As the United Nations commemorate the 2020 International Day of Family Remittances (IDFR), experts say reducing the cost of remittances would go a long way to cushion the losses many families have suffered as a result of the COVID-19 pandemic.
The IDFR, according to the UN was an opportunity to reflect on the plight of millions of migrant workers globally who play a vital role in global economies.
The enforcement of strict lockdown measures to curb the spread of the virus has directly impacted the more than 200 million migrant workers who support their 800 million family members back in their home countries, data from the UN showed.
The impact was evidenced by the sharpest decline in recent history in April predicted by the World Bank. Global remittances were projected to decline sharply by about 20 percent in 2020 due to the economic crisis induced by the COVID-19 pandemic and shutdown. This decline, from a high of $714 billion in 2019 to an estimated $572 billion in 2020, comes as the world’s largest remittance-sending nations have experienced stringent lockdowns.
Remittance flows to sub-Saharan Africa are expected to decline by 23.1 percent to reach $37 billion in 2020, while the recovery of 4 percent is expected in 2021. For families depending on remittances to fund their basic living expenses, the risk of falling below the poverty line has increased substantially.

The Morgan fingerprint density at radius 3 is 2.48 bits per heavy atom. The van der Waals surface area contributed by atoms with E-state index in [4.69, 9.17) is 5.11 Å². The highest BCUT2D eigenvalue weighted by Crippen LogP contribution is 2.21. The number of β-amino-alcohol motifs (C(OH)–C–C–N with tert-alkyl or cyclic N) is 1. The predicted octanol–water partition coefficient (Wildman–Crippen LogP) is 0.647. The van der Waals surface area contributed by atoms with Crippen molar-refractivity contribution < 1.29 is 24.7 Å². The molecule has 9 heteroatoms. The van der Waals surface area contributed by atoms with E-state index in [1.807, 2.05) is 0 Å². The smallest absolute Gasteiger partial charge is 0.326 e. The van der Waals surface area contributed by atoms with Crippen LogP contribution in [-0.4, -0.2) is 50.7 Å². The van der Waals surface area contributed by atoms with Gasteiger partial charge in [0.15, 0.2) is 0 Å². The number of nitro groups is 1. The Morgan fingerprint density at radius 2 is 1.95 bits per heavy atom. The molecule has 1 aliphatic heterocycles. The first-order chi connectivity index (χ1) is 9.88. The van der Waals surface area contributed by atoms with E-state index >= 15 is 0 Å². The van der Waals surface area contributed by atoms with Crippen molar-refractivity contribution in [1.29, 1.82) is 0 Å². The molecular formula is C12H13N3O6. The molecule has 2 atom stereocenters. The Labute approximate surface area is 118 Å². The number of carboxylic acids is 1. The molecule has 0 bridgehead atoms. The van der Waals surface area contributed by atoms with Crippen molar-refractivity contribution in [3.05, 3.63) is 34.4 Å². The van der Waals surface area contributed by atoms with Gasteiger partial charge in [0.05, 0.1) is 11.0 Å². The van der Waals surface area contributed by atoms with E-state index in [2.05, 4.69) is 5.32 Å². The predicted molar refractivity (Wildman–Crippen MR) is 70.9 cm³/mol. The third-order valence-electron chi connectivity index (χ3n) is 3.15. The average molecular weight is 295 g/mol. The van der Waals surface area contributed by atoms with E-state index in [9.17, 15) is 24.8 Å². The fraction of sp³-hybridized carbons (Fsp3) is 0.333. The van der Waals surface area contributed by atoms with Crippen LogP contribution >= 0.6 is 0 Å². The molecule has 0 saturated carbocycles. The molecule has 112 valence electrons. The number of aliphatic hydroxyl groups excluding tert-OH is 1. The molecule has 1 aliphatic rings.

“With the pandemic forcing people to socially distance themselves from others, the adoption of DFS (Digital Financial Services) has been increasing across countries like Nigeria, Ghana, and South Africa. In Kenya where mobile money has already made great inroads, the government has actively promoted cashless transactions as a means to limit contact spread of the virus,” says Edison Xie, Director of Media Affairs, Huawei Southern Africa Region.
In Nigeria, an account-based, online-real-time inter-bank payment solution known as the Nigeria Inter-Bank Settlement System Instant Payment (NIP) has grown to become the preferred payment option for banks and currently drives several e-payment channels such as internet banking, USSD, and others. From about 4.4 million in 2012, NIP transactions rose to 803.1 million in 2019 and recorded 366 million transactions in the first quarter of 2020.
Adoption of DFS in the rest of the world is projected as high as 67 percent post-pandemic adjusted 5-10 percent upwards from pre-pandemic estimates of 57 percent. Nevertheless, there are barriers that prevent widespread adoption and use of DFS for remittances.
The World Bank estimated a cost of around 6.7 percent on a remittance value of $200 but for Sub
Saharan Africa, this cost rose to 9 percent even though intra-regional migrants in Sub-Saharan Africa comprised over two-thirds of all international migration from the region. The United Nations estimated that between US$200-300 was spent on the costs of transfers. Banks are the costliest channel for transferring remittances, at 10.9 percent. In sub-Saharan Africa, the cost of sending money is higher than the average at 9.3 percent.
“Reducing the reliance on cash transfers and currency exchanges is thus an important way to reduce remittance costs for those sending money to Sub Saharan countries. Digital money transfer options become essential to facilitating lower costs remittances for migrant workers,” said Xie.
As DFS adoption increases and the ecosystem expands to bring in more services suited to the market it serves, the evolution of the platforms coupled with increased support from the government in the form of consumer protection, costs of remittances can be expected to gradually reduce.